After two years of contraction, China's goods exports measured in US dollars rose last year by 8 % to roughly 2.265 trillion dollars. Driven by higher global commodity prices, the value of imports began to increase in late 2016 and continued throughout 2017. Last year's gain was 16 % to 1.84 trillion dollars. The volume of imports increased in the first eleven months of 2017 by an average of 11 %, while the volume of exports rose by 7 %. For all of 2017, the foreign trade surplus fell to 420 billion dollars, down by 90 billion dollars from 2016.
The rise in import volumes of key commodities continued. Highest growth last year was for pulp (up 13 %) and crude oil imports (10 %). Import volumes increased for coal (up 5 %) and iron ore (6 %), but with lower growth than in 2016. Copper was the exception; volumes were down by 5 % (copper prices rose nearly 30 % last year).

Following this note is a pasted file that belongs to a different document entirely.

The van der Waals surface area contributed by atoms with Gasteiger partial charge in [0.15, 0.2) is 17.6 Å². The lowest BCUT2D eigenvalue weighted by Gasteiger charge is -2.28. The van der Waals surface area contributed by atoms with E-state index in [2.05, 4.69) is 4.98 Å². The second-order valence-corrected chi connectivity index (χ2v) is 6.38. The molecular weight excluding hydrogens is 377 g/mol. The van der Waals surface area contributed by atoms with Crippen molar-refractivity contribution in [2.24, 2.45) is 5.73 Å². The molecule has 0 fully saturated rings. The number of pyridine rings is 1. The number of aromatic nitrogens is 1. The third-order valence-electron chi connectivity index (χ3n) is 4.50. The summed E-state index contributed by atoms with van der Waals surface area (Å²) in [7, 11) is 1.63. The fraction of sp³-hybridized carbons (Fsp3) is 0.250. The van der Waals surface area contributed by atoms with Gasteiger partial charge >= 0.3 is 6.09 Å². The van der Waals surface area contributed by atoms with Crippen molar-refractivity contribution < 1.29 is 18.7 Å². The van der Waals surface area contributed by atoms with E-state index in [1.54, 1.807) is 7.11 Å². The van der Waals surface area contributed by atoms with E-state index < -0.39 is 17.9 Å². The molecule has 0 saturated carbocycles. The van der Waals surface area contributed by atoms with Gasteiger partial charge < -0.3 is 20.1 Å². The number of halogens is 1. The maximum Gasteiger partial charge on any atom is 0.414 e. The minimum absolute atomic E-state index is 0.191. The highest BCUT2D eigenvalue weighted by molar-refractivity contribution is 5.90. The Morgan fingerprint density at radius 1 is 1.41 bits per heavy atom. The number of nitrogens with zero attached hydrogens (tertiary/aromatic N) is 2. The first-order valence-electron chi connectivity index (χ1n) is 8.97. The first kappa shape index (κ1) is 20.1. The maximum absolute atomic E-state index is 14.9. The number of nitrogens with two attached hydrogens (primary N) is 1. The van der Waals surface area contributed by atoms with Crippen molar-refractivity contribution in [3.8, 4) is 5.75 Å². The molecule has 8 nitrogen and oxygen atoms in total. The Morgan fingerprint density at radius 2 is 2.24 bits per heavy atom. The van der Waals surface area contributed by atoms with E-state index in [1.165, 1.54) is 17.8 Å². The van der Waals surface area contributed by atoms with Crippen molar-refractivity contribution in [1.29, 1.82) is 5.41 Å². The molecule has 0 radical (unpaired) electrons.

The EU last year increased its share of Chinese exports and imports. The value of exports to EU countries was up 13 % from 2016, and the value of imports from the EU was up by 21 %. Exports to the US, China's second-largest trading partner, were up by 12 %, while US imports rose by 5 %.
The structural evolution of the Chinese economy is well reflected in its trade figures. Over the past ten years, the ratio of foreign trade to GDP has fallen by nearly half. In 2017, exports accounted for 19 % of GDP and imports 15 %. Before the global financial crisis hit in 2008, exports were at 35 % and imports at 27 %. Structural reform is also apparent in supply chains and processing trade, which now accounts for a reduced share of total trade. E.g., imports of goods which are meant to be processed further accounted for 29 % of trade in 2017, down from nearly 50 % a decade ago.
Import volumes of key commodities to China